D.C. attorney and longtime LGBT rights advocate Lateefah Williams announced her candidacy on Thursday for the city’s newly created position of elected attorney general, saying she has determined that her experience as a public policy attorney meets the legal requirements for the position.
Earlier this week Williams said she was considering running for attorney general but wanted to clarify what she said was a vaguely worded provision in the D.C. law creating the new position about the definition of the “practice” of law required for candidates running for the position.
“Although I sought clarification on the qualifications as an overabundance of caution, I am certain that I am beyond qualified to hold the position of Attorney General based on both the statutory criteria and my vast experience,” Williams said in a statement on Thursday.
The statute in question says a candidate running for the office must have “practiced” law for at least five years during a 10-year period prior to running for the position in order to qualify for the post. Williams says she considers her work as legislative director of at least two non-profit organizations as a form of law practice that meets the legal criteria for the position.
If elected, Williams would become the second known LGBT person to serve as the city’s attorney general either through an election or through appointment by the city’s mayor. Robert Spagnoletti, who’s gay, was appointed attorney general in 2004. D.C. voters in 2010 approved a change in the city’s charter to replace the longstanding system of an appointed attorney general to one elected by city residents.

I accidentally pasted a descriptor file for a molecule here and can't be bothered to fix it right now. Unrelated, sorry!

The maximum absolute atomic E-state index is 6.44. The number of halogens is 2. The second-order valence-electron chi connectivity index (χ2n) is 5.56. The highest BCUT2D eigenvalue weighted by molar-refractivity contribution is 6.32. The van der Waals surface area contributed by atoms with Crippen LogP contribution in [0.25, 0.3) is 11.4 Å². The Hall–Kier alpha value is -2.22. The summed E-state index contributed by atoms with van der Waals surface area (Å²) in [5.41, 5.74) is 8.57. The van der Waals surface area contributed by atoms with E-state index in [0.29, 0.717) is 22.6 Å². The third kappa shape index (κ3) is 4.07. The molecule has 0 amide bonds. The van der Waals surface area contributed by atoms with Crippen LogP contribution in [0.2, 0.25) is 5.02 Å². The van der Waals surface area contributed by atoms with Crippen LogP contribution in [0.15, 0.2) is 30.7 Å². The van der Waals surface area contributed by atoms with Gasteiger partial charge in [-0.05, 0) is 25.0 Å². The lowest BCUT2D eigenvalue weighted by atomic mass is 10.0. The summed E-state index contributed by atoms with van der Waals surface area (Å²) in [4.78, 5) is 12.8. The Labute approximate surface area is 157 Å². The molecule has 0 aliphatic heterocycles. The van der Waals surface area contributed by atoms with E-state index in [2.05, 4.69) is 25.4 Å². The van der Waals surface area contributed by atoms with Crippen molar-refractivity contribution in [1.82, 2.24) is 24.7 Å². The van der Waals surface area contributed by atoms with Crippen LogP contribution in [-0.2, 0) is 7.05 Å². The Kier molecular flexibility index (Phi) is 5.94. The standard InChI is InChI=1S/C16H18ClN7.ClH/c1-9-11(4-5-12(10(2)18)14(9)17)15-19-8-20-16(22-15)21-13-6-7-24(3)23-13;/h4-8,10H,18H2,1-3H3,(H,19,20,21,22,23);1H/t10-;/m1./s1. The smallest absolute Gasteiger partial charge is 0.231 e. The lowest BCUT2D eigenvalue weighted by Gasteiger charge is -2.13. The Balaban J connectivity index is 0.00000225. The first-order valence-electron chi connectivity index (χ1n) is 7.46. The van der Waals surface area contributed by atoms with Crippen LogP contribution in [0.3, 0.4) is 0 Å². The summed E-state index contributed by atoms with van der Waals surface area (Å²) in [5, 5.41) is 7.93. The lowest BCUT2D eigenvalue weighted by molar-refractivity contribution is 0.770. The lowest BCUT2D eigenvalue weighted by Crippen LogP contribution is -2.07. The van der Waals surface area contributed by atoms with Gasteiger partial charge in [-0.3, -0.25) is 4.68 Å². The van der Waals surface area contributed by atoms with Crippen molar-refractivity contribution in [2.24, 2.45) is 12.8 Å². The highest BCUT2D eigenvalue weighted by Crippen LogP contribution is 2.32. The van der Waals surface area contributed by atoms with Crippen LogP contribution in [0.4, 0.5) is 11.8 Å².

The D.C. Board of Elections and Ethics has tentatively scheduled a special election for the attorney general position in November at the same time the city’s election for mayor, City Council members and other offices will be held.
Three other candidates are running for the attorney general position, and others are expected to enter the race before the deadline for filing ballot petitions in August. The three are Paul Zuckerberg, Edward “Smitty” Smith and Karl A. Racine. Each has been associated with law firms representing individual and corporate clients. Another candidate, Mark Tuohey, dropped out of the race on Wednesday.
Williams, 37, has a law degree from Georgetown University School of Law, is a member of the D.C. Bar and has practiced law in various capacities for more than 10 years.
Over most of the past five years Williams has served as political and legislative director for the Amalgamated Transit Union Local 689, which represents Metro workers; and as a nonprofit speech rights policy analyst for the advocacy group OMB Watch. Prior to that she worked as a law firm associate for several years handling insurance cases, plaintiff related tort law and family law matters, according to a biography she released to the Blade.
She is a past president of the Gertrude Stein Democratic Club, the city’s largest LGBT political organization.
Williams currently serves as Legislative Committee Chair for the D.C. Federation of Democratic Women, Recording Secretary for the Ward 5 Democrats and as a board member of the Wanda Alston Foundation, which provides housing and other services for homeless LGBTQ youth.
“I have spent my career as a public advocate,” Williams said in her statement released on Thursday. “For me, working in the public interest has not been something to do on the side while I enrich large corporations. Rather, I made a conscious choice to dedicate my career to public service and I believe that as a community-oriented public servant, I am best suited to represent all Washingtonians and protect our most vulnerable residents.”